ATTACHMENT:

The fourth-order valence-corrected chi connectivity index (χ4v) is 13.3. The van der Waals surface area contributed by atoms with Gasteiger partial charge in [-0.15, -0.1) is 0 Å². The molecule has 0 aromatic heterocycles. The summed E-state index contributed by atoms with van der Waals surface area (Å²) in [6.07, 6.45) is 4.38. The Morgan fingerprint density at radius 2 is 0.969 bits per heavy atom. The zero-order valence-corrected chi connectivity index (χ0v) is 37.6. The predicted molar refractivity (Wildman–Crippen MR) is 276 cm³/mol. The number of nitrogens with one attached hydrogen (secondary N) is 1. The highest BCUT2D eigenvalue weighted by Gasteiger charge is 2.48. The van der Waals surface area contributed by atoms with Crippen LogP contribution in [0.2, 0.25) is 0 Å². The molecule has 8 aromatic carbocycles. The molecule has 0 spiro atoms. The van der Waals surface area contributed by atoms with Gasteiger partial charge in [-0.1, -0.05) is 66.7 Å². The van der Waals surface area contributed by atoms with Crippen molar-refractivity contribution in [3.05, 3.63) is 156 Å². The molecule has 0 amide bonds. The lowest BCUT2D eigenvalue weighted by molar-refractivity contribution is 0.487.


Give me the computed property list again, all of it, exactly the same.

The fourth-order valence-corrected chi connectivity index (χ4v) is 13.3. The van der Waals surface area contributed by atoms with Gasteiger partial charge in [-0.15, -0.1) is 0 Å². The molecule has 0 aromatic heterocycles. The summed E-state index contributed by atoms with van der Waals surface area (Å²) in [6.07, 6.45) is 4.38. The Morgan fingerprint density at radius 2 is 0.969 bits per heavy atom. The zero-order valence-corrected chi connectivity index (χ0v) is 37.6. The predicted molar refractivity (Wildman–Crippen MR) is 276 cm³/mol. The number of nitrogens with one attached hydrogen (secondary N) is 1. The highest BCUT2D eigenvalue weighted by Gasteiger charge is 2.48. The van der Waals surface area contributed by atoms with Crippen LogP contribution in [0.2, 0.25) is 0 Å². The molecule has 8 aromatic carbocycles. The molecule has 0 spiro atoms. The van der Waals surface area contributed by atoms with Gasteiger partial charge in [-0.1, -0.05) is 66.7 Å². The van der Waals surface area contributed by atoms with Crippen molar-refractivity contribution in [3.05, 3.63) is 156 Å². The molecule has 0 amide bonds. The lowest BCUT2D eigenvalue weighted by molar-refractivity contribution is 0.487.